If you thought Apple’s battle with the FBI was going to end in San Bernardino, guess again.
After the FBI decided it no longer needed Apple’s assistance in the Syed Farook case, it went on to offer assistance unlocking a phone in Arkansas and today informed a federal judge in Brooklyn — via the US Attorney’s office — that it intended to compel Apple to unlock a phone seized in a Brooklyn drug case.
“The government’s application is not moot and the government continues to require Apple’s assistance in accessing the data that it is authorized to search by warrant,” U.S. Attorney Robert Capers wrote to the court.
The Brooklyn case should be familiar; it was sort of a low profile version of the San Bernardino showdown. Ultimately, the federal court sided with Apple and said the Justice Department had overreached in trying to force compliance in unlocking the iPhone of a Brooklyn drug dealer.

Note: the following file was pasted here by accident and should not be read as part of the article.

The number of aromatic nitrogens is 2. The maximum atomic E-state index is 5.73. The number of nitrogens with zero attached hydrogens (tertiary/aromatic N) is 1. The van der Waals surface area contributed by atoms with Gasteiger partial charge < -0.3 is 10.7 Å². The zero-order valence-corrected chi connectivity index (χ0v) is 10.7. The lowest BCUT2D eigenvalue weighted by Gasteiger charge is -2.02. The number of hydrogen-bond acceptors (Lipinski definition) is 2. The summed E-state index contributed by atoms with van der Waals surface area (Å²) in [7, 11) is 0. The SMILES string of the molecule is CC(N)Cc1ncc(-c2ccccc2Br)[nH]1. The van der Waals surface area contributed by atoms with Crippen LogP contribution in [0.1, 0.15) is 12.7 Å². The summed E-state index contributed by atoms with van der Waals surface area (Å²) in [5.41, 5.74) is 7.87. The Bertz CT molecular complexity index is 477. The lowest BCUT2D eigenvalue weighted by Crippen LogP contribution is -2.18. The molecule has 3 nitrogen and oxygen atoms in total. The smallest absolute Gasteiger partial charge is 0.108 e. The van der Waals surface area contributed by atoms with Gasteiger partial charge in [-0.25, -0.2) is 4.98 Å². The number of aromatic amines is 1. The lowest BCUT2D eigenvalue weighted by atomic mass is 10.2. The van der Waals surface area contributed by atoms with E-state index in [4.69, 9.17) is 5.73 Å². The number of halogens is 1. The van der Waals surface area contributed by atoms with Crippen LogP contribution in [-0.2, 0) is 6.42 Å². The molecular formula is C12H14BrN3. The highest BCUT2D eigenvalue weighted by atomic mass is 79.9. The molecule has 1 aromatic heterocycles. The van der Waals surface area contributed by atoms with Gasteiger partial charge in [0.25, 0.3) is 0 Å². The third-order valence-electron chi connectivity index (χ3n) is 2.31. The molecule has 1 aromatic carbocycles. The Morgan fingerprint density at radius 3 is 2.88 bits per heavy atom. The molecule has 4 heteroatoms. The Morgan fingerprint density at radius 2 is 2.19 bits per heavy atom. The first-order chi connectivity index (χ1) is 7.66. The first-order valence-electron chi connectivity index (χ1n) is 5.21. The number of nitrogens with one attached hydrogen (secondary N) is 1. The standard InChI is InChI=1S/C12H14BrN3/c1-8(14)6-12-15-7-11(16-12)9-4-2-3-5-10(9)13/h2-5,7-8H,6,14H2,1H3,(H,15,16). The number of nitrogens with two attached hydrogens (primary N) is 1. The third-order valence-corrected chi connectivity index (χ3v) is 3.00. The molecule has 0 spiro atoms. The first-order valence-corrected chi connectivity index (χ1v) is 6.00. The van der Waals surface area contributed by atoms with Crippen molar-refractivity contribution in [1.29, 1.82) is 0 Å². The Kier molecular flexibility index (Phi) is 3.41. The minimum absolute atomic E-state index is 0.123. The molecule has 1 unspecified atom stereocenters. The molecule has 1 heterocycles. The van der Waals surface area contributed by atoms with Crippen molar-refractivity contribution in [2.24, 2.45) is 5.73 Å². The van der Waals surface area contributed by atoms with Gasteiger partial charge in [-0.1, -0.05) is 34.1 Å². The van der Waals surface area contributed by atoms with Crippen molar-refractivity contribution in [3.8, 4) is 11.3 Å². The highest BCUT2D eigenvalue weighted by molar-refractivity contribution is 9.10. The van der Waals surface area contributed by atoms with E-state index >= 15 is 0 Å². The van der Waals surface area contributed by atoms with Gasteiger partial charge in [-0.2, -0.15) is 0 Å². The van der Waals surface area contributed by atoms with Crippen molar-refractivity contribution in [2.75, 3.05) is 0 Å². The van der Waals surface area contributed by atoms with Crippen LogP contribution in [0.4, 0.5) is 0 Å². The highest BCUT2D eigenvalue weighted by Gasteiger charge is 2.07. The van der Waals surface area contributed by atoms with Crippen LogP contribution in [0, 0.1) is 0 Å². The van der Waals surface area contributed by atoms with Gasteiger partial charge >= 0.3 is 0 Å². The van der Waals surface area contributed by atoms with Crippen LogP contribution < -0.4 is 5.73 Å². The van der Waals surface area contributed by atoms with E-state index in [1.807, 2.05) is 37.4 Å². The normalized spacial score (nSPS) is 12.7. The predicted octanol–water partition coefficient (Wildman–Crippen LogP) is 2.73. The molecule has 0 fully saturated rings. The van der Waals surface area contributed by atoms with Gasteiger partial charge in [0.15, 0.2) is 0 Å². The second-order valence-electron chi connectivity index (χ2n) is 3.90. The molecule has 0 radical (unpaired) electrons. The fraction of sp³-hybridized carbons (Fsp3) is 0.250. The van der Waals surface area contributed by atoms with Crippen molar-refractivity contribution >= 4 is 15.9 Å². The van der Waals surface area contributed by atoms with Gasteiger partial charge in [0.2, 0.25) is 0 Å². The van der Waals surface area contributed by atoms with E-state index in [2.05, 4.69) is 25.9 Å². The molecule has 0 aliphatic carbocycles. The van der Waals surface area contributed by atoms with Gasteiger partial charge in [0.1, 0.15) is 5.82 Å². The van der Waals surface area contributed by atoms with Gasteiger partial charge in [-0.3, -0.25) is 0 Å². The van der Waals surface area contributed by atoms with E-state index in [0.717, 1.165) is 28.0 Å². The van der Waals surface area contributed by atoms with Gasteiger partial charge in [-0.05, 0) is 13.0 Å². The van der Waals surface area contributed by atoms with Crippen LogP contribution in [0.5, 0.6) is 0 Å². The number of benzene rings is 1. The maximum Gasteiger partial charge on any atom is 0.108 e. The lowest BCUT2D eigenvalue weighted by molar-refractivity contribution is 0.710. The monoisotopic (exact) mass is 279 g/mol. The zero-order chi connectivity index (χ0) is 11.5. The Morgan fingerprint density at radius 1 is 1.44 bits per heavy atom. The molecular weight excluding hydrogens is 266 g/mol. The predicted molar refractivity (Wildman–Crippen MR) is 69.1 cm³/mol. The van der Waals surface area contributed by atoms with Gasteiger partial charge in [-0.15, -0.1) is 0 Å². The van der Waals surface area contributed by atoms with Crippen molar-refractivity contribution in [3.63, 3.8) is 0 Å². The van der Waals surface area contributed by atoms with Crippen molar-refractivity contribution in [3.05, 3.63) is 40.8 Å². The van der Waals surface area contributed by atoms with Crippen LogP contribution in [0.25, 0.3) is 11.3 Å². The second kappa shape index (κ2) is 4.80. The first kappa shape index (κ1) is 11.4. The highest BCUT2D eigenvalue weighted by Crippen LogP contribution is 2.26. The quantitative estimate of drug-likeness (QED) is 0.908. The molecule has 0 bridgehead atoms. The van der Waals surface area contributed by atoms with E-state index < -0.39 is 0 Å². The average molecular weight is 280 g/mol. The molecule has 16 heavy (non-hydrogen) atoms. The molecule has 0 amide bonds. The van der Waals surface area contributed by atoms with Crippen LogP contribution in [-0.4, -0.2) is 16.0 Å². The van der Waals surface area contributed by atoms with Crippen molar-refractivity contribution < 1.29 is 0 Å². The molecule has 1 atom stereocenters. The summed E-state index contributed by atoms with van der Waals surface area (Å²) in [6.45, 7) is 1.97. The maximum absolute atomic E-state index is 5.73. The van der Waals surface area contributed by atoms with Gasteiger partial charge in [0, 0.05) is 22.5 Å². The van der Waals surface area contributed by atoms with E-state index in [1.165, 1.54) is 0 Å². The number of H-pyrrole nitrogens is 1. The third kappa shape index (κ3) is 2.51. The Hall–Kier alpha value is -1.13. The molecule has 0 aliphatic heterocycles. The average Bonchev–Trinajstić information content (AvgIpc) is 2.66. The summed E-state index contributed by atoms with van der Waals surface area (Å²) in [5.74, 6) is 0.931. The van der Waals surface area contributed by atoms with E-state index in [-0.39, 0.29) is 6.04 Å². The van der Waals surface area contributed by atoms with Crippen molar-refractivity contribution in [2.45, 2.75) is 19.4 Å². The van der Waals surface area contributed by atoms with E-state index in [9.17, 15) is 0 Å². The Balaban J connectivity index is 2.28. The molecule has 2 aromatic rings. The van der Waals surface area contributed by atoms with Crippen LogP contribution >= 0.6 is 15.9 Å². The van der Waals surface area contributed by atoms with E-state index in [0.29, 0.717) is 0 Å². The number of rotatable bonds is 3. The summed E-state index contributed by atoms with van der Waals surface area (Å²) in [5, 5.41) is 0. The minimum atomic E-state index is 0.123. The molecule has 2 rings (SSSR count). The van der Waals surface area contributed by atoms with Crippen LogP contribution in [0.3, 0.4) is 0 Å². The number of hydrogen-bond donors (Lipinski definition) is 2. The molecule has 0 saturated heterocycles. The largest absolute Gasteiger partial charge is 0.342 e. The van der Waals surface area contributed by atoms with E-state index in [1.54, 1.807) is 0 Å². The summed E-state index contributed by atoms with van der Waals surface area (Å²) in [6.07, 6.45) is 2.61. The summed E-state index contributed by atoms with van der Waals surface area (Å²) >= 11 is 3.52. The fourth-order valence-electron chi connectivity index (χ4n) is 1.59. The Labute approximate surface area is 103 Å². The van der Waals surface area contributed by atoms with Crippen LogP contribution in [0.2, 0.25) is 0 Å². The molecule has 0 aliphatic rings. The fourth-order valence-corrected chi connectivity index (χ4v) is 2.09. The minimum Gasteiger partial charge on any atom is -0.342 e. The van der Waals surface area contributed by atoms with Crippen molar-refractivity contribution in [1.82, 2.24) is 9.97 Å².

If FBI director James Comey’s claims are to be believed, the agency’s hacking tool would only work on the iPhone 5c (or earlier models), thus requiring additional help from Apple to unlock convicted drug dealer Jun Feng’s iPhone 5s, running iOS 7 — a phone Apple could conceivably access without writing new code.
What’s still unclear is whether it’s actually needed. iOS 7 lacks the “secure enclave” that kept the FBI out of the San Bernardino phone. If the FBI’s claim that it required Apple’s assistance is indeed “bullshit” as whistleblower Edward Snowden suggested, it’d be doubly so for a phone that lacks the feature that made its contents difficult to access.
With over a dozen pending cases on court dockets nationwide, one thing is clear: it’s not over.